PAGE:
Wanted: doctors and nurses for rural health care facilities

Solo doctors in rural areas are overworked and in need of assistance
Sunday, October 22, 2006 | 12:00 a.m. CDT; updated 12:05 a.m. CDT, Saturday, July 12, 2008

It is past 3 p.m. and Alan Weaver is more than an hour late. A few cars sit in the gravel parking lot at the Tri-County Medical Clinic in Sturgeon, their occupants waiting for a staff member to unlock the white front door. Finally, a woman comes from the inside and opens it, signaling that the doctor is finally in.

Once inside the waiting room, Bob Newland fills out medical forms while he waits another 45 minutes for his turn with Weaver. Newland drove almost 100 miles south from Lancaster for his appointment instead of visiting a closer, larger hospital, such as the Northeast Regional Medical Center in Kirksville.

“Everybody feels that bigger is better, but bigger is not always better,” Newland said. “The small clinics are more personalized.”

Some regular patients come from all over the state for health care at Weaver’s office. But many of Weaver’s 7,000 patients are from Sturgeon — residents at the local nursing home and nearby Amish families — because his one-doctor practice is the only available health care in town.


Alan Weaver takes time to get to know Bob Newland, who drove nearly 100 miles to Tri-County Medical Clinic in Sturgeon on Oct. 10. A shortage of health professionals in rural areas means that doctors like Weaver are often overworked.

(ROBIN HOECKER/Missourian)

Joy Winkler, from Huntsville, waits with her granddaughter, Natasha, who drove more than an hour from Linn to see Weaver.

“I just feel more comfortable with him,” she said.

Most of Winkler’s grandchildren are Weaver’s patients.

“When you come to see Dr. Weaver, you can expect to wait, but it’s worth the wait,” said Winkler.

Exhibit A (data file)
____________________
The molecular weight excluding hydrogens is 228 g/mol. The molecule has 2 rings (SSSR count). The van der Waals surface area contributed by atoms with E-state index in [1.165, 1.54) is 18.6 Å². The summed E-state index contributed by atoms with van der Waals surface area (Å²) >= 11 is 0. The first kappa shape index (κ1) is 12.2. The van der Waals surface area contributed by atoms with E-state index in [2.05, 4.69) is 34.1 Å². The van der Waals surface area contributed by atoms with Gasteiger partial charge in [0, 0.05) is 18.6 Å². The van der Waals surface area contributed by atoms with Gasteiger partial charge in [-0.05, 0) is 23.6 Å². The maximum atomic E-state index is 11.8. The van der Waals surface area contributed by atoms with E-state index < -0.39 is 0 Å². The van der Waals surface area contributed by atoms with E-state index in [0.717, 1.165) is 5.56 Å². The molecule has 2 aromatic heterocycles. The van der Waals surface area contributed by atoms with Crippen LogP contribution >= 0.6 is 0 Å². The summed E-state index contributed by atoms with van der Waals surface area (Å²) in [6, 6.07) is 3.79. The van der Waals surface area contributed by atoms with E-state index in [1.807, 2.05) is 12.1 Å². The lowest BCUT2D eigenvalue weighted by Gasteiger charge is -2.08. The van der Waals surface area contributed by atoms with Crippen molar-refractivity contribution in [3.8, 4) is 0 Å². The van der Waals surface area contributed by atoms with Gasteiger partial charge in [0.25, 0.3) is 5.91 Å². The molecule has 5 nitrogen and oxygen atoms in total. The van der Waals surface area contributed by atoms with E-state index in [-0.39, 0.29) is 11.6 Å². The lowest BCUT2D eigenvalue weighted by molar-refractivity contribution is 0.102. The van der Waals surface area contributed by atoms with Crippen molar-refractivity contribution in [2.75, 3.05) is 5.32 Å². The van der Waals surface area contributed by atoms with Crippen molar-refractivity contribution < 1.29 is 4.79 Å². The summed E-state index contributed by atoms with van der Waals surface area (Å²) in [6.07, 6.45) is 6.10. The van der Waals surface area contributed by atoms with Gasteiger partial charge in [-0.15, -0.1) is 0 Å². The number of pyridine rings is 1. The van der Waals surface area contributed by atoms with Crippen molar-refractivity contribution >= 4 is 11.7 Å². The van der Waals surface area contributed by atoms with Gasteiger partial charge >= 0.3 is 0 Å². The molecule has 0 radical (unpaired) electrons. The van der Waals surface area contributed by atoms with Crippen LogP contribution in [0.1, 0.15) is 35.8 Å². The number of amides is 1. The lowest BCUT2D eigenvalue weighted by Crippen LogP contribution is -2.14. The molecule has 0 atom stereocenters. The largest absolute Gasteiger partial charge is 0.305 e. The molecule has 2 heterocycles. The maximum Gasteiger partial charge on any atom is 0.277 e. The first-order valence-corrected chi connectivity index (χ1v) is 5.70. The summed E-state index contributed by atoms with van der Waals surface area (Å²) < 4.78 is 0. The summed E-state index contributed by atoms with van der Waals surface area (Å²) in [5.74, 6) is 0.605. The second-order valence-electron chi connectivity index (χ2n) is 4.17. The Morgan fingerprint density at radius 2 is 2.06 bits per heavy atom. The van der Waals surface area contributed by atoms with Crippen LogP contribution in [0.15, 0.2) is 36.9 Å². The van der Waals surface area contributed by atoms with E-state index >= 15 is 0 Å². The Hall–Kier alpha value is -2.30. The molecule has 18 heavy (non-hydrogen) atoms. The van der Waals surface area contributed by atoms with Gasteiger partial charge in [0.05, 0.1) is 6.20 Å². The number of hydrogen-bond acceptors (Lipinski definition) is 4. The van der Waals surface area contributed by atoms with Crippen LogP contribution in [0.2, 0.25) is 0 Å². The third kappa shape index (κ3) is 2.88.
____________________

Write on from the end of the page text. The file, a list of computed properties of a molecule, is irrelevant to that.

On the other side of the waiting room wall, beyond the patient bathroom and down a short, carpeted hallway lined with a few examination rooms on either side, Weaver has just returned to his office.

He’s late because he tried to fit in both a house call and a meal over his lunch break. Although he’s already behind schedule, he will make no effort to rush his patients in the examination rooms to get back on track. He will listen to their ailments and explain procedures and diseases until his patients are comfortable. He will simply work until he’s done seeing everyone.

“Then, when I’m done, I either go to the nursing home or hospital and see people,” said Weaver. “I try to fit in house calls either early or late so that we don’t interfere with the office unless there’s an emergency I have to leave for. I finish with paperwork anywhere from 10 p.m. to midnight, get to bed by 2 a.m. almost every night, and get up at 6 or 7 a.m. and start again.”

As the only doctor in Sturgeon, Weaver is used to working 80 to 100 hours a week. His wife and four children, who all work at the clinic when they are able, understand the pressures of his job.

“We get kind of used to missing him at the (dinner) table,” said Nathan, Weaver’s youngest child. Nathan, 15, works in the clinic after school. He calls patients in from the waiting room and helps behind the desk.

“When I didn’t work here, I didn’t see him as much,” he said.

Weaver has been the only physician in Sturgeon for 19 years. He and his family haven’t taken a vacation since he bought the practice five years ago.

“The stress of being a solo doctor is frustrating because you’re on call 24/7,” said Weaver.

Back in the waiting room, Nathan opens the door and calls Newland back to an examination room. Other patients read, sew or watch the television in the corner of the room as they wait well beyond their scheduled appointment time. The secretary answers a call from a woman who accidentally missed her appointment the day before. Weaver is booked solid and the woman has no choice but to wait almost two weeks for the next available time.

The scene in the Tri-County Medical Clinic waiting room is common across the nation.

Approximately 50 million people live in communities without access to primary health care, according to the National Health Service Corps, a program of the U.S. Public Health System. These communities are referred to as health professional shortage areas. The number of primary care health profession shortage areas in the United States totals 4,577 as of 2005, and many of these areas are in rural settings. The number of shortage areas in Missouri is 146. The NHSC says 27,000 primary care professionals are needed to adequately serve people living in health professional shortage areas.